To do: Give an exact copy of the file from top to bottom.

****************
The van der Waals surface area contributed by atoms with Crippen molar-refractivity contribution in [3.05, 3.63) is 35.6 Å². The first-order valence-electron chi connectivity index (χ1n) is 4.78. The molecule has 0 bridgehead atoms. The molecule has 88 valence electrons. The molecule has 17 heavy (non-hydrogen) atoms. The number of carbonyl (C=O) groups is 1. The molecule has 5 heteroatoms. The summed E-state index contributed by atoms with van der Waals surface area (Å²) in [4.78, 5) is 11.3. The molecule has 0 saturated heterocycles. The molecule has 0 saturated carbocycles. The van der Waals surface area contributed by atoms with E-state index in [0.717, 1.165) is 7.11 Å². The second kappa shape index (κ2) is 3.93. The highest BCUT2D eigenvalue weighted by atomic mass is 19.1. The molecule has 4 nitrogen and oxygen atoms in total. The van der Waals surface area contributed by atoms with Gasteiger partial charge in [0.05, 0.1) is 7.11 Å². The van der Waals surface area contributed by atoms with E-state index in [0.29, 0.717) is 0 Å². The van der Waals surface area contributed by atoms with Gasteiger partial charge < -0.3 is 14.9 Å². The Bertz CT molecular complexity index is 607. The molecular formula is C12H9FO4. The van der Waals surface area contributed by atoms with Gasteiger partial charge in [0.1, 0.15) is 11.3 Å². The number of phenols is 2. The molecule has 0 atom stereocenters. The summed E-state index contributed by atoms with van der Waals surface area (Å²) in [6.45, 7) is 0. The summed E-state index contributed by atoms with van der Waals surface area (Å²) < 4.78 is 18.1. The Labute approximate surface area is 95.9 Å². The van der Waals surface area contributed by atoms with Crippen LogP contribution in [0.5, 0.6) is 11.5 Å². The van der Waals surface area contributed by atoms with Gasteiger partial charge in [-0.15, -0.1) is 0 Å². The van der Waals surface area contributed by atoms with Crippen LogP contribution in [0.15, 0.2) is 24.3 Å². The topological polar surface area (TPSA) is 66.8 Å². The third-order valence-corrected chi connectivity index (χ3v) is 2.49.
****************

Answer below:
The van der Waals surface area contributed by atoms with Crippen molar-refractivity contribution in [3.05, 3.63) is 35.6 Å². The first-order valence-electron chi connectivity index (χ1n) is 4.78. The molecule has 0 bridgehead atoms. The molecule has 88 valence electrons. The molecule has 17 heavy (non-hydrogen) atoms. The number of carbonyl (C=O) groups is 1. The molecule has 5 heteroatoms. The summed E-state index contributed by atoms with van der Waals surface area (Å²) in [4.78, 5) is 11.3. The molecule has 0 saturated heterocycles. The molecule has 0 saturated carbocycles. The van der Waals surface area contributed by atoms with E-state index in [0.717, 1.165) is 7.11 Å². The second kappa shape index (κ2) is 3.93. The highest BCUT2D eigenvalue weighted by atomic mass is 19.1. The molecule has 4 nitrogen and oxygen atoms in total. The van der Waals surface area contributed by atoms with Gasteiger partial charge in [0.05, 0.1) is 7.11 Å². The van der Waals surface area contributed by atoms with E-state index in [0.29, 0.717) is 0 Å². The van der Waals surface area contributed by atoms with Gasteiger partial charge < -0.3 is 14.9 Å². The Bertz CT molecular complexity index is 607. The molecular formula is C12H9FO4. The van der Waals surface area contributed by atoms with Gasteiger partial charge in [0.1, 0.15) is 11.3 Å². The number of phenols is 2. The molecule has 0 atom stereocenters. The summed E-state index contributed by atoms with van der Waals surface area (Å²) in [6.45, 7) is 0. The summed E-state index contributed by atoms with van der Waals surface area (Å²) < 4.78 is 18.1. The Labute approximate surface area is 95.9 Å². The van der Waals surface area contributed by atoms with Crippen LogP contribution in [0.5, 0.6) is 11.5 Å². The van der Waals surface area contributed by atoms with Gasteiger partial charge in [-0.15, -0.1) is 0 Å². The van der Waals surface area contributed by atoms with Crippen LogP contribution in [0.15, 0.2) is 24.3 Å². The topological polar surface area (TPSA) is 66.8 Å². The third-order valence-corrected chi connectivity index (χ3v) is 2.49.